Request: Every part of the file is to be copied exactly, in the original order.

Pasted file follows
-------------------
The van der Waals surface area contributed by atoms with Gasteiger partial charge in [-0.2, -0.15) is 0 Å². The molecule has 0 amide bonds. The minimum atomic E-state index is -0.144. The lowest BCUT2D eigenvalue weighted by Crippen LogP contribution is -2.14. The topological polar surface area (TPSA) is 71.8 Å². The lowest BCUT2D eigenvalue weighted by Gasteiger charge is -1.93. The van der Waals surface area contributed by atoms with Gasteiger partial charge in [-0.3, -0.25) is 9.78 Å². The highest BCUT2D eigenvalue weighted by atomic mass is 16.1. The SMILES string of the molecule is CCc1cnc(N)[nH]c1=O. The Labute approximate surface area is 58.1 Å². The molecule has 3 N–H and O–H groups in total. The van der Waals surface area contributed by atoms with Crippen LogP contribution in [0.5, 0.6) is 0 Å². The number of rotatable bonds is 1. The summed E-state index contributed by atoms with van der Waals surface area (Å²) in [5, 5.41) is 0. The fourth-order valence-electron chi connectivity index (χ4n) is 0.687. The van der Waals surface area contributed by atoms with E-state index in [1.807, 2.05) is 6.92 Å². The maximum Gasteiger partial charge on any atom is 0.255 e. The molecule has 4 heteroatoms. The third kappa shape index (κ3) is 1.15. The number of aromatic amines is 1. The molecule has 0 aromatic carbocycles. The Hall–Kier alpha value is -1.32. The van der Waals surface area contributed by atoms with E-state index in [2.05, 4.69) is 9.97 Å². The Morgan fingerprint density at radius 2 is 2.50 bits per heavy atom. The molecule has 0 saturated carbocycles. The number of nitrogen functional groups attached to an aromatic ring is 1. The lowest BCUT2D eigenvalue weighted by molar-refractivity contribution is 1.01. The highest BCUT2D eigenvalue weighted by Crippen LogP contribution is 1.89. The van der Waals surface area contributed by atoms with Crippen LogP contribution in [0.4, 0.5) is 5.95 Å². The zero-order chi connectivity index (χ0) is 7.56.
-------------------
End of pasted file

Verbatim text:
The van der Waals surface area contributed by atoms with Gasteiger partial charge in [-0.2, -0.15) is 0 Å². The molecule has 0 amide bonds. The minimum atomic E-state index is -0.144. The lowest BCUT2D eigenvalue weighted by Crippen LogP contribution is -2.14. The topological polar surface area (TPSA) is 71.8 Å². The lowest BCUT2D eigenvalue weighted by Gasteiger charge is -1.93. The van der Waals surface area contributed by atoms with Gasteiger partial charge in [-0.3, -0.25) is 9.78 Å². The highest BCUT2D eigenvalue weighted by atomic mass is 16.1. The SMILES string of the molecule is CCc1cnc(N)[nH]c1=O. The Labute approximate surface area is 58.1 Å². The molecule has 3 N–H and O–H groups in total. The van der Waals surface area contributed by atoms with Crippen LogP contribution in [0.5, 0.6) is 0 Å². The number of rotatable bonds is 1. The summed E-state index contributed by atoms with van der Waals surface area (Å²) in [5, 5.41) is 0. The fourth-order valence-electron chi connectivity index (χ4n) is 0.687. The van der Waals surface area contributed by atoms with E-state index in [1.807, 2.05) is 6.92 Å². The maximum Gasteiger partial charge on any atom is 0.255 e. The molecule has 4 heteroatoms. The third kappa shape index (κ3) is 1.15. The number of aromatic amines is 1. The molecule has 0 aromatic carbocycles. The Hall–Kier alpha value is -1.32. The van der Waals surface area contributed by atoms with E-state index in [2.05, 4.69) is 9.97 Å². The Morgan fingerprint density at radius 2 is 2.50 bits per heavy atom. The molecule has 0 saturated carbocycles. The number of nitrogen functional groups attached to an aromatic ring is 1. The lowest BCUT2D eigenvalue weighted by molar-refractivity contribution is 1.01. The highest BCUT2D eigenvalue weighted by Crippen LogP contribution is 1.89. The van der Waals surface area contributed by atoms with Crippen LogP contribution in [0.4, 0.5) is 5.95 Å². The zero-order chi connectivity index (χ0) is 7.56.